Figure 4.
Figure 4.
Representative results of freeboard modelling with slower plate tectonics in the past with the continental growth models of (a,d,g) Armstrong [54], (b,e,h) McLennan & Taylor [56] and (c,f,i) Campbell [55]. (ac) Sea level, (df) the areal fraction (with respect to the Earth’s surface area) of exposed continents above sea level, and (gi) the zero-age depth of seafloor. In all panels, thick black curves denote a reference case, which assumes the net water influx of 3×1014 g yr−1, half-space cooling for seafloor subsidence, 5 km thicker continental crustal at 2.5 Ga, time-varying continental crust density, ΔρAcl of −5 kg m−3, and reduced continental topography in the past. Other curves denote sensitivity tests in which only one of those assumptions is modified: constant volume of water in the oceans (dashed cyan), the net water influx of 4.5×1014 g yr−1 (solid cyan), the plate model for subsidence (dashed tan), constant continent crustal thickness (solid orange), constant continental crustal density (dashed orange), ΔρAcl of 0 kg m−3 (solid green) and constant continental topography (dashed orange). In (df), thick dotted curves denote the total areal fraction of continental crust for the reference case. Even when continental mass does not change, this fraction can vary if continental thickness changes. The ridge depth shown in (gi) is d0h, i.e. the depth with respect to the sea level. The ridge shallowing for the case of constant ocean volume is caused by the lowering of the sea level. CL, continental lithosphere.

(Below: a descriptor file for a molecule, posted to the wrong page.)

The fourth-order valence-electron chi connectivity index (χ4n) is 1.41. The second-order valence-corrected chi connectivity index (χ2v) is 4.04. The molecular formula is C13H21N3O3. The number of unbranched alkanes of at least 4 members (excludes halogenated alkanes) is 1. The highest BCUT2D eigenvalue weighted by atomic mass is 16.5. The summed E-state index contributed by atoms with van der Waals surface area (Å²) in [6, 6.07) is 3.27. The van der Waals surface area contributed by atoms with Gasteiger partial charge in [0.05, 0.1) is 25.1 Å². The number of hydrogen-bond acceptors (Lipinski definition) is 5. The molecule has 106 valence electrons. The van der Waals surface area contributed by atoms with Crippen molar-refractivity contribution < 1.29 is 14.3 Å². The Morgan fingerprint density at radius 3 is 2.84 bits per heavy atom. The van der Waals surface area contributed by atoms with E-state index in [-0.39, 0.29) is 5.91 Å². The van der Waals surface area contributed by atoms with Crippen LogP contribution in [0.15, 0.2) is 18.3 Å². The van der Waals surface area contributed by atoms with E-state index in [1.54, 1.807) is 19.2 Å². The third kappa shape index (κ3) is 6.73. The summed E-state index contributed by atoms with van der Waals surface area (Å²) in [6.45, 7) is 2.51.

Figure 5.
Figure 5.
Same as figure 4 but with faster plate tectonics in the past.
Figure 6.
Figure 6.
Hypsometry snapshots from the reference cases shown in figures 4 and 5 at present (solid), 1 Ga (green), 2 Ga (cyan) and 3 Ga (magenta). Corresponding sea levels are shown in dashed lines. The hypsometry is measured with respect to the (present day) zero-height continental section, the relative location of which in the continental area does not change with time (figure 1a). The absolute height of the reference point, with respect to the centre of the Earth, varies to satisfy the conservation of mass in the solid Earth.
Figure 7.
Figure 7.
Compilation of epicontinental sedimentary records for exposed areas larger than 30 000 km2. The data are available from the authors upon request and will be described in detail in a forthcoming publication. Only broad trends are discussed herein.
Figure 8.
Figure 8.
Schematic of the links between continental emergence and major biogeochemical cycles. The light grey area represents modern continental crust and fluxes and the dark grey represents the Archean continental crust and fluxes. Limited continental exposure might have lead to high weathering intensities in a CO2 rich atmosphere and decreased phosphorus fluxes to the oceans. Lower phosphorous fluxes to the oceans would have limited primary productivity and oxygen release to the atmosphere. Traditionally, it was assumed there was greatly increased hydrothermal activity in the Archean, which would have reduced dissolved Mg levels, but there is no empirical support for this ‘fast tectonic’ model.